By Elesha George
Five people apparently involved in a fracas with police on Sunday night in St Johnston’s Village have been granted bail.
The incident involving Miguelina Germosen, Frank Carlos, Celonda Santos, Iverson Valdez de Oleo and Yensi Uribe De Los Santos resulted in the destruction of a police vehicle and injuries to two police officers.
On June 20, the police were said to have engaged with the quintet who were reportedly in breach of social gathering protocols.
They were collectively charged with a number of offences to include battery on police, obstruction, assault, throwing missiles, two counts of assault on police and two counts of resisting arrest.
De Los Santos was additionally charged with failure to comply with lawful directions from the police and blocking the road.
On Wednesday, Magistrate Conliffe Clarke granted each of them $20,000 bail.
As part of their bail conditions, each of the accused is expected to fork over $2,000 cash, provide two sureties who are citizens of Antigua and Barbuda, surrender all their travel documents, remain resident at their St Johnston’s Village home, and sign in at a police station four times per week.
They have until midday today to pay the cash component of the bail.
During Wednesday’s hearing, the attorney representing the five accused, Wendel Robinson, noted his intention to hold the police to certain standards that govern how and when force should be applied, adding that breaching any of these policies constitutes a disciplinary offence.
One of the police officers who was allegedly injured during the incident, entered the court on crutches after claiming to have dislocated his knee during the altercation. Robinson, who said the situation was “poorly handled by the police”, also noted that some of his clients had sustained injuries as well.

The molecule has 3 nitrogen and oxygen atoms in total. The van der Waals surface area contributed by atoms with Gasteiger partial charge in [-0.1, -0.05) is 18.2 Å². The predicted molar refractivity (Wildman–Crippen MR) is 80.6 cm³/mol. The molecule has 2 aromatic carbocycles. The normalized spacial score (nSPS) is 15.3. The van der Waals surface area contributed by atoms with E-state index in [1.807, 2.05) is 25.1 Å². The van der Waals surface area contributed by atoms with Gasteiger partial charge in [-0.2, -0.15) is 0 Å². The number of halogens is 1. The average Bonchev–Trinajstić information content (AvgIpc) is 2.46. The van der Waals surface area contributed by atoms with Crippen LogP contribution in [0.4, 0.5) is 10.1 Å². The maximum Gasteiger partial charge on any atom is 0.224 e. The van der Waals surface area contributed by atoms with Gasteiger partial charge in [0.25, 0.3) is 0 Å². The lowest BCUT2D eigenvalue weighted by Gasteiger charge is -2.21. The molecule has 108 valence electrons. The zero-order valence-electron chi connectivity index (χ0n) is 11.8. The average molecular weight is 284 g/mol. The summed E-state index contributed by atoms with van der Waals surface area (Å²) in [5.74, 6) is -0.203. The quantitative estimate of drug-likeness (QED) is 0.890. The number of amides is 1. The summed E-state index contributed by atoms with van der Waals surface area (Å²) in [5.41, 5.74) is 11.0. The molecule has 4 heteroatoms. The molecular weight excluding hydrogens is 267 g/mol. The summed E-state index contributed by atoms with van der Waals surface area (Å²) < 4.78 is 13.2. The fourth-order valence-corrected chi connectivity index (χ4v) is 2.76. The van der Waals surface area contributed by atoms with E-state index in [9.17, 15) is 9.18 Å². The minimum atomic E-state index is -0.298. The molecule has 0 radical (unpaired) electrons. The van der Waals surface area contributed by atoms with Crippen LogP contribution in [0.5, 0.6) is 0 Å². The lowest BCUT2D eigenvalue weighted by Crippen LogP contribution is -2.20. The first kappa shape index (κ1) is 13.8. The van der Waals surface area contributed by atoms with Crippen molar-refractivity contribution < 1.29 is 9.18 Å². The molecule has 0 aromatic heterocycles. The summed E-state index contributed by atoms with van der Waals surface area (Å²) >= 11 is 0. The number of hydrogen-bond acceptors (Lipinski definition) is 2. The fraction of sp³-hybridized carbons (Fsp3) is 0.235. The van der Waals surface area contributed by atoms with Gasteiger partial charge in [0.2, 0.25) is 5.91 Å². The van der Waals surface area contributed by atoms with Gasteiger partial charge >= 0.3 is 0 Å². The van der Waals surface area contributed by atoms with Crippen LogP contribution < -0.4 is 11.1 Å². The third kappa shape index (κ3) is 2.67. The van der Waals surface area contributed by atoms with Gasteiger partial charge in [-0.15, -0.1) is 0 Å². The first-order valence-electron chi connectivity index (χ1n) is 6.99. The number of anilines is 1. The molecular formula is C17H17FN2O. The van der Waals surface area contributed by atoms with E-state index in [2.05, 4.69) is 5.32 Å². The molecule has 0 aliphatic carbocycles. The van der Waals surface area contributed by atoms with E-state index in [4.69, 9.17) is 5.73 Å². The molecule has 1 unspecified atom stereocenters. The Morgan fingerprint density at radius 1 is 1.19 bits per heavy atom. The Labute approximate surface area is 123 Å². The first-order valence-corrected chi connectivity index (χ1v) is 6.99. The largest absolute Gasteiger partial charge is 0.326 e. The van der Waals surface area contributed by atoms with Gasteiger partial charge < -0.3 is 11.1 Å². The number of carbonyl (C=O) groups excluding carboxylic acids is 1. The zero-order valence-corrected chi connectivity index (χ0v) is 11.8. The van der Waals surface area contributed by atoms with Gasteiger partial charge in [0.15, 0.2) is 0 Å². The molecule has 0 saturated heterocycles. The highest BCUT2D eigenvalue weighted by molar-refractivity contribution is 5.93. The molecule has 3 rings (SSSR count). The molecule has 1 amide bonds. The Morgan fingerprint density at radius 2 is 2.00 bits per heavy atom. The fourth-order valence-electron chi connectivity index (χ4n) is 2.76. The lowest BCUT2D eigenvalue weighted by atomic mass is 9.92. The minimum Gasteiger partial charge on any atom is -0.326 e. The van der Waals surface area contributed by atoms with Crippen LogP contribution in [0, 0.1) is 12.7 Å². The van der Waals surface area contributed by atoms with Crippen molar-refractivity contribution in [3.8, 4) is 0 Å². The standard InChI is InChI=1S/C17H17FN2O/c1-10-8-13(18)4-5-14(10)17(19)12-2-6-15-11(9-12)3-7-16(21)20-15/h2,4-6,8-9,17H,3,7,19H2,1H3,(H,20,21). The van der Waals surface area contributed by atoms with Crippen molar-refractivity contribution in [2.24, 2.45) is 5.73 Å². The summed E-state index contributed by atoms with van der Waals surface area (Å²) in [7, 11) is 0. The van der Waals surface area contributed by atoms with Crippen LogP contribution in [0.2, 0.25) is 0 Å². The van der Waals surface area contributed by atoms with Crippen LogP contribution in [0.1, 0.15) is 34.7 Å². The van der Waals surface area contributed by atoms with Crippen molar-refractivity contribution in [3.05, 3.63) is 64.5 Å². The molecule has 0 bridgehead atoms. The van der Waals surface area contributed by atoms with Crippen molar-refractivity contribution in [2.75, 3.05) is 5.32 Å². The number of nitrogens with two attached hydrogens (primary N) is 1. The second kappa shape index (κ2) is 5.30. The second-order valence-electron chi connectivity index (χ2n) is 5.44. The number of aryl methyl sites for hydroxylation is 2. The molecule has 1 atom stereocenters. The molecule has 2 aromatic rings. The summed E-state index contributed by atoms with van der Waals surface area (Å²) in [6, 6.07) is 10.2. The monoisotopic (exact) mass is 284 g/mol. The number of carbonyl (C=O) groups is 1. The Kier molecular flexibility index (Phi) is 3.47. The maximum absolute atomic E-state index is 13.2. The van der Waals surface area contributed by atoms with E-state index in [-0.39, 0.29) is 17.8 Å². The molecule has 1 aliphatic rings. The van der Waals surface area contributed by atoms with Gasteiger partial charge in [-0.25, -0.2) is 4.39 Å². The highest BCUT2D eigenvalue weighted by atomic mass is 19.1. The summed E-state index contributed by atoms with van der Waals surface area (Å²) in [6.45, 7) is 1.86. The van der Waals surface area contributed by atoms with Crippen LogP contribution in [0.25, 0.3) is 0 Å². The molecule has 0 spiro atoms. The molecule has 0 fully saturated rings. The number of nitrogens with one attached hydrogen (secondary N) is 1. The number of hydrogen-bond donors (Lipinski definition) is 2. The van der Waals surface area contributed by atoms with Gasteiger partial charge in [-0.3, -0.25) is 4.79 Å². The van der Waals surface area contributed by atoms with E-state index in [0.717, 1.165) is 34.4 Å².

A Spanish interpreter was used to translate the court’s directions to the quintet. They will reappear before the court on September 21.
Meanwhile, Robinson has set aside plans to file a constitutional motion against the Royal Police Force of Antigua and Barbuda for unlawfully detaining his clients.
Moments after they left the St John’s Magistrates’ Court, the five accused were ushered into police vehicles and transported to the Langford’s Police Station where they were to be questioned about the incident.
Robinson, who intended to file a habeas corpus because of the police’s actions, was however successful in making representation on behalf of his clients, who were released shortly after.
They are likely to be questioned at a later date about the malicious damage to the police vehicle.